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Why there’s more to your product pricing strategy than discounting


written by Guest Post

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Discounting is an accepted part of contemporary and historical product pricing strategy. Justifications are often persuasive: Black Friday and Cyber Monday demonstrate that, if nothing else, customers are enthusiastic – occasionally to the extreme – about buying cut-price products.

Nonetheless, if you’re resorting to discounting, it’s quite likely that you’re ignoring some important flaws in your business model and product pricing strategy. Reducing your prices is akin to painting the walls of your house while the foundations are weakening: it’ll make a superficial difference, but in the long-term, it can cause more harm than good.

Here’s why.

 

Why discounting happens (and why it shouldn’t)

In many respects, discounting is a popular tactic because it’s easily understood. When goods cost less money, they’re available to consumers who might otherwise be priced out. If your product is hard to differentiate from the competition’s, lowering the cost helps you stand out. What’s not to like?

For the consumer, nothing. For the company, plenty.

Discounting boosts short-term revenue, but damages your prospects in the long term. Firstly, lowering the price because you can’t differentiate your product simply ignores the issue that you can’t differentiate your product. Instead of looking for other ways to provide value, you find yourself embroiled in an escalating war of discounting – one that bigger companies, better able to bear the impact on their margins, will invariably win.

Worse, stooping to budget pricing means that you risk being seen as a budget brand. This creates an impression of your company in your prospects and customers’ minds that you cannot offer the level of quality available at the top end of the market. This naturally means they aren’t quite as inclined to form long-term relationships with you – and given that, according to McKinsey, loyal end-users spend 67% more than disloyal ones, this is a serious problem.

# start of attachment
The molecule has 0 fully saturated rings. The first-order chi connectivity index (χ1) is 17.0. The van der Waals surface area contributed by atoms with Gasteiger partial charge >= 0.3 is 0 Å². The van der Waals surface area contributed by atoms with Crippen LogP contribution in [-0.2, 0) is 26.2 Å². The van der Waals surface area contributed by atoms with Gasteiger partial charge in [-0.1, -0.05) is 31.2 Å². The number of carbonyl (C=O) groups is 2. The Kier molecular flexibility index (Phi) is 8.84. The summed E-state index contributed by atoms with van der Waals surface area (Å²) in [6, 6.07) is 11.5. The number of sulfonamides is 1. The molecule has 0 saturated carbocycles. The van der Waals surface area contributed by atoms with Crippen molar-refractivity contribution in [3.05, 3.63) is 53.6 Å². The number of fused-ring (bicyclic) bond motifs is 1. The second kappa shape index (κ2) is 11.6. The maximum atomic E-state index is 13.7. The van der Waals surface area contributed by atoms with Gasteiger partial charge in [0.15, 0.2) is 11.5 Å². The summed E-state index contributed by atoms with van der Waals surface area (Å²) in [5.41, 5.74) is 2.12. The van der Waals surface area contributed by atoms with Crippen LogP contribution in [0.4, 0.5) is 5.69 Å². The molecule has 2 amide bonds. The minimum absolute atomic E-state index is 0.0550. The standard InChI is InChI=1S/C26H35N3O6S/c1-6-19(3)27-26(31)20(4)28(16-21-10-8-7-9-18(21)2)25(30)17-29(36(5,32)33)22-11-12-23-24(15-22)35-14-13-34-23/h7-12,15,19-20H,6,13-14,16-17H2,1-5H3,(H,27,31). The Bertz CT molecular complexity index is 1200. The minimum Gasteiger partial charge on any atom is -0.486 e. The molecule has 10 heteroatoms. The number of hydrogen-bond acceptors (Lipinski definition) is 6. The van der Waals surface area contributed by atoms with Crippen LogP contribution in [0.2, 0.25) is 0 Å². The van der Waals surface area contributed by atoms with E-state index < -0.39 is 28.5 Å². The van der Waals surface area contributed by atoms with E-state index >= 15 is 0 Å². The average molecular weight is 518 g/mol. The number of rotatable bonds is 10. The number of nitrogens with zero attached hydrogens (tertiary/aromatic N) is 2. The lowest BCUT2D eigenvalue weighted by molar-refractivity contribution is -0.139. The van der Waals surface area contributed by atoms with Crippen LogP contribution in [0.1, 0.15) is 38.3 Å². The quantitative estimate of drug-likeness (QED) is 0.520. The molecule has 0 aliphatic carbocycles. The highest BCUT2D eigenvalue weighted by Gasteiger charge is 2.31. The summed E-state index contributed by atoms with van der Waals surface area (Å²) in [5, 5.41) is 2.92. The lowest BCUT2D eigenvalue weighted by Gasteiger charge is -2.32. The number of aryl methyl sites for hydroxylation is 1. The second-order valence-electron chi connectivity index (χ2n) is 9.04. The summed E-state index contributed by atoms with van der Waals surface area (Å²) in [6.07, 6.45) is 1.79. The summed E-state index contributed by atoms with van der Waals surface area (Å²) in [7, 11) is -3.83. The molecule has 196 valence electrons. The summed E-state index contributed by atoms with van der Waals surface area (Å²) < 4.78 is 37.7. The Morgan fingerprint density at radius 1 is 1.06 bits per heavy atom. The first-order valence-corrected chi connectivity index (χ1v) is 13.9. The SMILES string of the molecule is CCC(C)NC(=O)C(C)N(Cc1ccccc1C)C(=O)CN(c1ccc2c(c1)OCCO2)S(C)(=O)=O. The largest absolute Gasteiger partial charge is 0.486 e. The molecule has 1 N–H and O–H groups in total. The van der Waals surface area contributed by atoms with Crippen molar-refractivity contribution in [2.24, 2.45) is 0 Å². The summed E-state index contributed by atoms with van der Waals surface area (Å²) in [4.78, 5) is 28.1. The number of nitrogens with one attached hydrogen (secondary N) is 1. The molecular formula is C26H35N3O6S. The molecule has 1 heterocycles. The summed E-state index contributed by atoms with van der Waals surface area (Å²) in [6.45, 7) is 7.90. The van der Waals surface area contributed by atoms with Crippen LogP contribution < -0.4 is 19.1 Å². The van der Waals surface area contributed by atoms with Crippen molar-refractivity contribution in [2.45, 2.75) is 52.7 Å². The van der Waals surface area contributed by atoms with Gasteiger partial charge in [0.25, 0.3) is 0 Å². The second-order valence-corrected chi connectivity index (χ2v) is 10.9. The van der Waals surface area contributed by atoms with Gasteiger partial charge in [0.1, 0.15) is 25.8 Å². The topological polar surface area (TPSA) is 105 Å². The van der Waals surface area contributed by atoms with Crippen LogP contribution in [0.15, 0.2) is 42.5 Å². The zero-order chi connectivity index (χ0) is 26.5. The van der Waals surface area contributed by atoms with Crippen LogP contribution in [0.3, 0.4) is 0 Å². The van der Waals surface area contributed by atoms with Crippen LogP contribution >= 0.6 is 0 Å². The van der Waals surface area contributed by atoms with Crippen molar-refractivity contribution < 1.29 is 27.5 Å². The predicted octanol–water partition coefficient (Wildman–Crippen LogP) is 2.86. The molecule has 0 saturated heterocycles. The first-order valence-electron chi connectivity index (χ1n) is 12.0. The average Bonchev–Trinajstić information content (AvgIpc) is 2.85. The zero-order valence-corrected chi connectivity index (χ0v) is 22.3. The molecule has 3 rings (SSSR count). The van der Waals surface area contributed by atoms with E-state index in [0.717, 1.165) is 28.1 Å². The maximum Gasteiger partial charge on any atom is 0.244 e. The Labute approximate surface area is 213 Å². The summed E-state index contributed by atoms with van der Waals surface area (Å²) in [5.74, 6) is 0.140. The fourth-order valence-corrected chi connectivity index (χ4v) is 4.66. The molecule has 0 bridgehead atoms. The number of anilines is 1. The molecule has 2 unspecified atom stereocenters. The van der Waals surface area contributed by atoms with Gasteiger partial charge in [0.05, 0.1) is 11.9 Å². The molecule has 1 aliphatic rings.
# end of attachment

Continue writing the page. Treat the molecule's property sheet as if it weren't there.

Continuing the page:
Finally, it simply isn’t guaranteed to work. Research from Inc. indicates that any short-term boost in revenue can still lead to a downturn in overall earnings: a 1% discount can diminish profits by 8%.

 

Rethinking your product pricing strategy

Instead of discounting your product, think about what your customers actually need – and how you can do more to provide it. If you sell computer mice, will they be more inclined to buy if you also start offering keyboards? If you sell mops, could you also sell brooms and cleaning solution? What resonates with their requirements, and what doesn’t?

Customers like being able to consolidate their purchases: it saves time and energy. They also appreciate the effort that goes into addressing their requirements: if they feel like you’ve nurtured the relationship, they’re more likely to speak positively of your brand – to friends, to business partners, and even in written testimonials.

Diminishing your prices can ultimately diminish your brand. Don’t fall into the trap of discounting: it harms your business in the long-term, and any short-term gains are inevitably limited. Your company will always lose the battle of prices eventually – so make sure you win the war of value.

 

To establish an effective product pricing strategy, you need to develop a better understanding of your customers and their buying habits. Find out how our sales performance software can help, or contact us for more information.

 

  • Colleen Francis

    Thanks for sharing, I agree that discounting prices in an attempt to overcome pricing objections is a quick way to dissolve your brand. Often, salespeople aren’t themselves convinced that their prices are 100% fair and justified, and when that confidence isn’t there, the automatic inclination is to discount. This is not the right approach!

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